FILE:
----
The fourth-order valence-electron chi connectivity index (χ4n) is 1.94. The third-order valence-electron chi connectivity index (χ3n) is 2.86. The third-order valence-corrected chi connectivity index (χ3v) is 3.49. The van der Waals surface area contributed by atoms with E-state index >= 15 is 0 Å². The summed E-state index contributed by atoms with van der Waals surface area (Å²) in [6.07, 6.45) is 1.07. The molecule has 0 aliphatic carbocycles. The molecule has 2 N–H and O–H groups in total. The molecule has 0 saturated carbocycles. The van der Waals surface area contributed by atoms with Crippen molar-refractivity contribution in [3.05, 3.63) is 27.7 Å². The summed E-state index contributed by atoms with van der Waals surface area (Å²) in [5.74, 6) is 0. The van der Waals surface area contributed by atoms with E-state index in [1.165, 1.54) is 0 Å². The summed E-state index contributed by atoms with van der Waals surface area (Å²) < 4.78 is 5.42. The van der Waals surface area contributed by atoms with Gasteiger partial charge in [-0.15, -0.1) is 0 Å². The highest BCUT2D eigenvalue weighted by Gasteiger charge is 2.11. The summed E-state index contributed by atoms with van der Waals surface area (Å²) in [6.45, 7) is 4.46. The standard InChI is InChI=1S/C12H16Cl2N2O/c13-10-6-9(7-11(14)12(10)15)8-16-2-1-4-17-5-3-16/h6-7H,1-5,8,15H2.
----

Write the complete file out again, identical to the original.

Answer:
The fourth-order valence-electron chi connectivity index (χ4n) is 1.94. The third-order valence-electron chi connectivity index (χ3n) is 2.86. The third-order valence-corrected chi connectivity index (χ3v) is 3.49. The van der Waals surface area contributed by atoms with E-state index >= 15 is 0 Å². The summed E-state index contributed by atoms with van der Waals surface area (Å²) in [6.07, 6.45) is 1.07. The molecule has 0 aliphatic carbocycles. The molecule has 2 N–H and O–H groups in total. The molecule has 0 saturated carbocycles. The van der Waals surface area contributed by atoms with Crippen molar-refractivity contribution in [3.05, 3.63) is 27.7 Å². The summed E-state index contributed by atoms with van der Waals surface area (Å²) in [5.74, 6) is 0. The van der Waals surface area contributed by atoms with E-state index in [1.165, 1.54) is 0 Å². The summed E-state index contributed by atoms with van der Waals surface area (Å²) < 4.78 is 5.42. The van der Waals surface area contributed by atoms with Gasteiger partial charge in [-0.15, -0.1) is 0 Å². The highest BCUT2D eigenvalue weighted by Gasteiger charge is 2.11. The summed E-state index contributed by atoms with van der Waals surface area (Å²) in [6.45, 7) is 4.46. The standard InChI is InChI=1S/C12H16Cl2N2O/c13-10-6-9(7-11(14)12(10)15)8-16-2-1-4-17-5-3-16/h6-7H,1-5,8,15H2.